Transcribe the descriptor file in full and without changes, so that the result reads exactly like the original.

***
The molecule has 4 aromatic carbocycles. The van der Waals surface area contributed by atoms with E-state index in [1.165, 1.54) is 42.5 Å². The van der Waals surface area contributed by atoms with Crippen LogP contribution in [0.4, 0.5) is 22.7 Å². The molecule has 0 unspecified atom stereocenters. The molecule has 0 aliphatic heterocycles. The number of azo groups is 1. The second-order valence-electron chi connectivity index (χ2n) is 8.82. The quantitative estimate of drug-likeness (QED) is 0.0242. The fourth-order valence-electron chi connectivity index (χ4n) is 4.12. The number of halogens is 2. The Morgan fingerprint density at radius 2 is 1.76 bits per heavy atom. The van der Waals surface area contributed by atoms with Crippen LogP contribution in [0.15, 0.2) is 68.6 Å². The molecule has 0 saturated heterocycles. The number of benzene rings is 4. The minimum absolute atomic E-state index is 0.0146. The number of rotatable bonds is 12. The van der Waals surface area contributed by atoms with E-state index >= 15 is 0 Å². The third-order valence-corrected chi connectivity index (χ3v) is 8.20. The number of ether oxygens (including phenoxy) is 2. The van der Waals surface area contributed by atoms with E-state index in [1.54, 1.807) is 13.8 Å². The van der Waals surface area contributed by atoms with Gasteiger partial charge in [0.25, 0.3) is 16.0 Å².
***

The molecule has 4 aromatic carbocycles. The van der Waals surface area contributed by atoms with E-state index in [1.165, 1.54) is 42.5 Å². The van der Waals surface area contributed by atoms with Crippen LogP contribution in [0.4, 0.5) is 22.7 Å². The molecule has 0 unspecified atom stereocenters. The molecule has 0 aliphatic heterocycles. The number of azo groups is 1. The second-order valence-electron chi connectivity index (χ2n) is 8.82. The quantitative estimate of drug-likeness (QED) is 0.0242. The fourth-order valence-electron chi connectivity index (χ4n) is 4.12. The number of halogens is 2. The Morgan fingerprint density at radius 2 is 1.76 bits per heavy atom. The van der Waals surface area contributed by atoms with Crippen LogP contribution in [0.15, 0.2) is 68.6 Å². The molecule has 0 saturated heterocycles. The number of benzene rings is 4. The minimum absolute atomic E-state index is 0.0146. The number of rotatable bonds is 12. The van der Waals surface area contributed by atoms with E-state index >= 15 is 0 Å². The third-order valence-corrected chi connectivity index (χ3v) is 8.20. The number of ether oxygens (including phenoxy) is 2. The van der Waals surface area contributed by atoms with E-state index in [1.54, 1.807) is 13.8 Å². The van der Waals surface area contributed by atoms with Gasteiger partial charge in [0.25, 0.3) is 16.0 Å².